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Discussion Starter · #1 ·
Don't know much about fruit tree issues and my internet searches are not going in the right direction.

The pictures below are of a 2 year old nectarine tree - no other trees in the orchard (8 others) have any issues. Leaves will come out looking healthy and green, then get crinkly red brown as shown in the pictures, then a week later will die and look as if they were burned. This has been going on about a month and was initially missed due to deer eating lots of the leaves.

Located in Western Washington where we've had the oddest spring I've seen in my lifetime. 4x the rain as normal and snow up until April with average temps well below normal.


Thanks for the help.

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Hand Plant Terrestrial plant Twig Flowering plant
 

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Nectarines are a type of peach....maybe that's where your research is not getting you what you want.

If you can't find a resolution, take a small branch to your County Extension Office. They'll know.
 

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That's Peach Leaf Curl. You need to treat it with a copper spray over the winter and you can treat with a fungicide right now, following the directions on the package.

Don't use tools that touch that tree on any other tree until you have disinfected them. If the infected area is small you can remove the infected area and carefully destroy anything showing disease.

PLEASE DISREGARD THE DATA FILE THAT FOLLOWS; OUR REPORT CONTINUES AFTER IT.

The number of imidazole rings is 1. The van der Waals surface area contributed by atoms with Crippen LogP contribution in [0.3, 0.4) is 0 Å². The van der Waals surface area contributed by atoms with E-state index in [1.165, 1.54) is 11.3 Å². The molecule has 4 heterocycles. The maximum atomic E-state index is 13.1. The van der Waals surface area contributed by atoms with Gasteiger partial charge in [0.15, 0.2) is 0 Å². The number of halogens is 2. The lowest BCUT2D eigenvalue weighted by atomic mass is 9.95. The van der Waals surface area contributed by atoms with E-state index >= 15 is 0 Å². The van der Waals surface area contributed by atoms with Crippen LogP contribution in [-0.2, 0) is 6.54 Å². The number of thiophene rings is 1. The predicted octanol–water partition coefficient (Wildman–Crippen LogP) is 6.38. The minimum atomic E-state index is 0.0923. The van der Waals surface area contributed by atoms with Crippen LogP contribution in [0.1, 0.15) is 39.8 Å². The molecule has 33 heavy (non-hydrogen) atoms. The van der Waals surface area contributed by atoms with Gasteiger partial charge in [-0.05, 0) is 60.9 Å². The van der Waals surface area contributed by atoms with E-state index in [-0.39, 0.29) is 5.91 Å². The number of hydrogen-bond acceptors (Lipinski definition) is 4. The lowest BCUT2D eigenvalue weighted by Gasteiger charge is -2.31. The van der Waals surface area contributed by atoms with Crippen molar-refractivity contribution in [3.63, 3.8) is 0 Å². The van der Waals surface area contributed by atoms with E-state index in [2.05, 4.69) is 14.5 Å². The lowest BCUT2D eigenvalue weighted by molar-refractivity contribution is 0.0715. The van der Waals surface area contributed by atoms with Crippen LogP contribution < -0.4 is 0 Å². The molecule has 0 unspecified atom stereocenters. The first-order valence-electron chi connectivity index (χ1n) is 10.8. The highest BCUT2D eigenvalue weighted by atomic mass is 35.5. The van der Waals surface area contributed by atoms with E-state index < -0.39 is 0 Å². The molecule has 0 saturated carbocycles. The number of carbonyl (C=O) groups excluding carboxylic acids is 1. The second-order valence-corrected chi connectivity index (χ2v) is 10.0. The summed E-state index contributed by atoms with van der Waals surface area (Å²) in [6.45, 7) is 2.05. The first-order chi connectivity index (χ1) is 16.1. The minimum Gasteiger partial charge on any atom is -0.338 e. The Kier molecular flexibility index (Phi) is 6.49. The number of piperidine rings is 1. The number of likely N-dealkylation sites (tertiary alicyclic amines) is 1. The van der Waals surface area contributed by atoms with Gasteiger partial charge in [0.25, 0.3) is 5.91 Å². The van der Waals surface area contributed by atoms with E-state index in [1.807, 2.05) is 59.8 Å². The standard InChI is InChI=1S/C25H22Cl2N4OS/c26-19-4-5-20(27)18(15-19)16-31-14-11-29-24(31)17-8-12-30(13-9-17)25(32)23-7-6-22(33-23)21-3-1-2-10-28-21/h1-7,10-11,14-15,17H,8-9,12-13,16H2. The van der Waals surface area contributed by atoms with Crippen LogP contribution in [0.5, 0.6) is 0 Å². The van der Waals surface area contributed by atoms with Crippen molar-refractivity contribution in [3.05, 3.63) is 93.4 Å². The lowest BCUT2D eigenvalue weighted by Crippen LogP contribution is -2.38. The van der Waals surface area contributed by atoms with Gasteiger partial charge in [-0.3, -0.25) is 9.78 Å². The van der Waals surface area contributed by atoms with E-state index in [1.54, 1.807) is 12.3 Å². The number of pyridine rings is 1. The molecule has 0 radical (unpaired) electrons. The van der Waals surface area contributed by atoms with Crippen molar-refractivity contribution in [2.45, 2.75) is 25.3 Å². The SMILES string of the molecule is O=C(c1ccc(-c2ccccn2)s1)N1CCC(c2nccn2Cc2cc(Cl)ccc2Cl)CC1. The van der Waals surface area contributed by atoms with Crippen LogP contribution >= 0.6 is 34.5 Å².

If you keep after it, you can get it cured, so don't panic.
 

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Robert, what you have there is called "Peach Leaf Curl" (Taphrina deformans). It's a fungal disease of peaches and nectarines and is made worse by prolonged wet, cool weather in the spring as new growth is developing. I'm in southern BC not far from you and folks here are having the same climate conditions and problems as you with their nectarines and peaches. The links below have some pictures and information about how to manage the fungus. You can also look up further information online about how to manage Peach Leaf Curl.



Good luck!

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In the background there it looks like the tree might also have black knot disease, another fungus, so probably the same treatment for both problems. Peaches don't usually get black knot, but I googled and they can get it.
 

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Read the directions. Copper spray is usually for dormant trees
Thank You for that... and yes you are correct copper along with dormant oil is generally used during domanacy.

But I had a read through the directions on the bondie website before I posted my reply. The bondie website says "Dormant and growing season applications". I wouldn't want to steer someone in the wrong direction. There's too much of that nonsense nowadays.


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